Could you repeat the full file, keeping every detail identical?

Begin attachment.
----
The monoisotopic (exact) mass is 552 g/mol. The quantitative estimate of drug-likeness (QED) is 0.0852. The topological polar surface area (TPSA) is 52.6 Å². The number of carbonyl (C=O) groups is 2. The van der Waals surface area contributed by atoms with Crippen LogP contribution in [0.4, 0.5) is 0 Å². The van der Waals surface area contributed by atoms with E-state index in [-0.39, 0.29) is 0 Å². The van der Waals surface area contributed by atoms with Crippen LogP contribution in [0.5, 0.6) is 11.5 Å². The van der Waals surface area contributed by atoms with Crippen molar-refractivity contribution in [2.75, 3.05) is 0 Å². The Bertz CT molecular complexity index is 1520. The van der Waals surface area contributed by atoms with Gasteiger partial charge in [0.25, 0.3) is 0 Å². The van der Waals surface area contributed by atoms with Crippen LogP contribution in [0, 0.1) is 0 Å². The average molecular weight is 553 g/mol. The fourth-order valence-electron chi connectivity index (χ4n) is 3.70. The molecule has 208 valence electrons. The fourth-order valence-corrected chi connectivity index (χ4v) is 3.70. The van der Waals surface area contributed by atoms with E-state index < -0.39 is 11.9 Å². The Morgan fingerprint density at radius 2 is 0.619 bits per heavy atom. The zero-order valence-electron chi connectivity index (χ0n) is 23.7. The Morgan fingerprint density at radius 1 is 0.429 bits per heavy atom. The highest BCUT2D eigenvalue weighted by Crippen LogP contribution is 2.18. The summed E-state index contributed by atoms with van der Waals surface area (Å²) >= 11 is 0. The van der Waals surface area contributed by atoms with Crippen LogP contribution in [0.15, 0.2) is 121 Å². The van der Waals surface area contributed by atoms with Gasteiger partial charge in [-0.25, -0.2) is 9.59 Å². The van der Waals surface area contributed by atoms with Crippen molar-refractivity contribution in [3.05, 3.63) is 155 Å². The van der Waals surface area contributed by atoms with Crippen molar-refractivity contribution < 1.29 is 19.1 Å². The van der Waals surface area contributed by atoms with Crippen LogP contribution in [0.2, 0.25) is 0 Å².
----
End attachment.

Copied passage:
The monoisotopic (exact) mass is 552 g/mol. The quantitative estimate of drug-likeness (QED) is 0.0852. The topological polar surface area (TPSA) is 52.6 Å². The number of carbonyl (C=O) groups is 2. The van der Waals surface area contributed by atoms with Crippen LogP contribution in [0.4, 0.5) is 0 Å². The van der Waals surface area contributed by atoms with E-state index in [-0.39, 0.29) is 0 Å². The van der Waals surface area contributed by atoms with Crippen LogP contribution in [0.5, 0.6) is 11.5 Å². The van der Waals surface area contributed by atoms with Crippen molar-refractivity contribution in [2.75, 3.05) is 0 Å². The Bertz CT molecular complexity index is 1520. The van der Waals surface area contributed by atoms with Gasteiger partial charge in [0.25, 0.3) is 0 Å². The van der Waals surface area contributed by atoms with Crippen LogP contribution in [0, 0.1) is 0 Å². The average molecular weight is 553 g/mol. The fourth-order valence-electron chi connectivity index (χ4n) is 3.70. The molecule has 208 valence electrons. The fourth-order valence-corrected chi connectivity index (χ4v) is 3.70. The van der Waals surface area contributed by atoms with E-state index < -0.39 is 11.9 Å². The Morgan fingerprint density at radius 2 is 0.619 bits per heavy atom. The zero-order valence-electron chi connectivity index (χ0n) is 23.7. The Morgan fingerprint density at radius 1 is 0.429 bits per heavy atom. The highest BCUT2D eigenvalue weighted by Crippen LogP contribution is 2.18. The summed E-state index contributed by atoms with van der Waals surface area (Å²) >= 11 is 0. The van der Waals surface area contributed by atoms with Crippen LogP contribution in [0.15, 0.2) is 121 Å². The van der Waals surface area contributed by atoms with Gasteiger partial charge in [-0.25, -0.2) is 9.59 Å². The van der Waals surface area contributed by atoms with Crippen molar-refractivity contribution in [3.05, 3.63) is 155 Å². The van der Waals surface area contributed by atoms with Crippen molar-refractivity contribution < 1.29 is 19.1 Å². The van der Waals surface area contributed by atoms with Crippen LogP contribution in [0.2, 0.25) is 0 Å².